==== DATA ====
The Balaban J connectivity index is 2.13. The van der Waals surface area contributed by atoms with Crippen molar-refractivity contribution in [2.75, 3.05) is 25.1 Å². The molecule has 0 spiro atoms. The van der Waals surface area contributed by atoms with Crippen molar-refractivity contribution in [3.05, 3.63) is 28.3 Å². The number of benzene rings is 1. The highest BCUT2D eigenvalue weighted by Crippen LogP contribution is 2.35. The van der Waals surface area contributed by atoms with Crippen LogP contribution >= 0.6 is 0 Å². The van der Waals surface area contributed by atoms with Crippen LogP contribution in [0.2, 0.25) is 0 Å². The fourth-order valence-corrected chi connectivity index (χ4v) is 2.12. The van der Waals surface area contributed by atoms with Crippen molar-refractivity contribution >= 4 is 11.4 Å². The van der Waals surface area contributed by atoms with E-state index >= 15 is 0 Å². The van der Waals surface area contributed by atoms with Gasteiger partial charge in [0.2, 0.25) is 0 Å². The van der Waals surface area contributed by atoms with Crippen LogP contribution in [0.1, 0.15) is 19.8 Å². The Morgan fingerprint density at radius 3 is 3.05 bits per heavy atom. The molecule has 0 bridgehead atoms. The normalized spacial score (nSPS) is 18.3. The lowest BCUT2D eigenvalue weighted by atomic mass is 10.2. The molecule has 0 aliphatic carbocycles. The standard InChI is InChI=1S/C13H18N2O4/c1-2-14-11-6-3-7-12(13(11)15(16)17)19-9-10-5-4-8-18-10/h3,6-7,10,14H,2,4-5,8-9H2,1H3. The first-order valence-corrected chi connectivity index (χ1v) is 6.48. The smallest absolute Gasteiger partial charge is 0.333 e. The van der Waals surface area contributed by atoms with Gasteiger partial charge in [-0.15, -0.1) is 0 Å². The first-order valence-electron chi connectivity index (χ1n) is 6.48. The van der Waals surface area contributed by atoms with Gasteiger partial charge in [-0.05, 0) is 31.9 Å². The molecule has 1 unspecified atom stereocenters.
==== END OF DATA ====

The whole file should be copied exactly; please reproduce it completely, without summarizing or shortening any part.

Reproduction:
The Balaban J connectivity index is 2.13. The van der Waals surface area contributed by atoms with Crippen molar-refractivity contribution in [2.75, 3.05) is 25.1 Å². The molecule has 0 spiro atoms. The van der Waals surface area contributed by atoms with Crippen molar-refractivity contribution in [3.05, 3.63) is 28.3 Å². The number of benzene rings is 1. The highest BCUT2D eigenvalue weighted by Crippen LogP contribution is 2.35. The van der Waals surface area contributed by atoms with Crippen LogP contribution >= 0.6 is 0 Å². The van der Waals surface area contributed by atoms with Crippen LogP contribution in [0.2, 0.25) is 0 Å². The fourth-order valence-corrected chi connectivity index (χ4v) is 2.12. The van der Waals surface area contributed by atoms with Crippen molar-refractivity contribution >= 4 is 11.4 Å². The van der Waals surface area contributed by atoms with E-state index >= 15 is 0 Å². The van der Waals surface area contributed by atoms with Gasteiger partial charge in [0.2, 0.25) is 0 Å². The van der Waals surface area contributed by atoms with Crippen LogP contribution in [0.1, 0.15) is 19.8 Å². The Morgan fingerprint density at radius 3 is 3.05 bits per heavy atom. The molecule has 0 bridgehead atoms. The normalized spacial score (nSPS) is 18.3. The lowest BCUT2D eigenvalue weighted by atomic mass is 10.2. The molecule has 0 aliphatic carbocycles. The standard InChI is InChI=1S/C13H18N2O4/c1-2-14-11-6-3-7-12(13(11)15(16)17)19-9-10-5-4-8-18-10/h3,6-7,10,14H,2,4-5,8-9H2,1H3. The first-order valence-corrected chi connectivity index (χ1v) is 6.48. The smallest absolute Gasteiger partial charge is 0.333 e. The van der Waals surface area contributed by atoms with Gasteiger partial charge in [-0.15, -0.1) is 0 Å². The first-order valence-electron chi connectivity index (χ1n) is 6.48. The van der Waals surface area contributed by atoms with Gasteiger partial charge in [-0.05, 0) is 31.9 Å². The molecule has 1 unspecified atom stereocenters.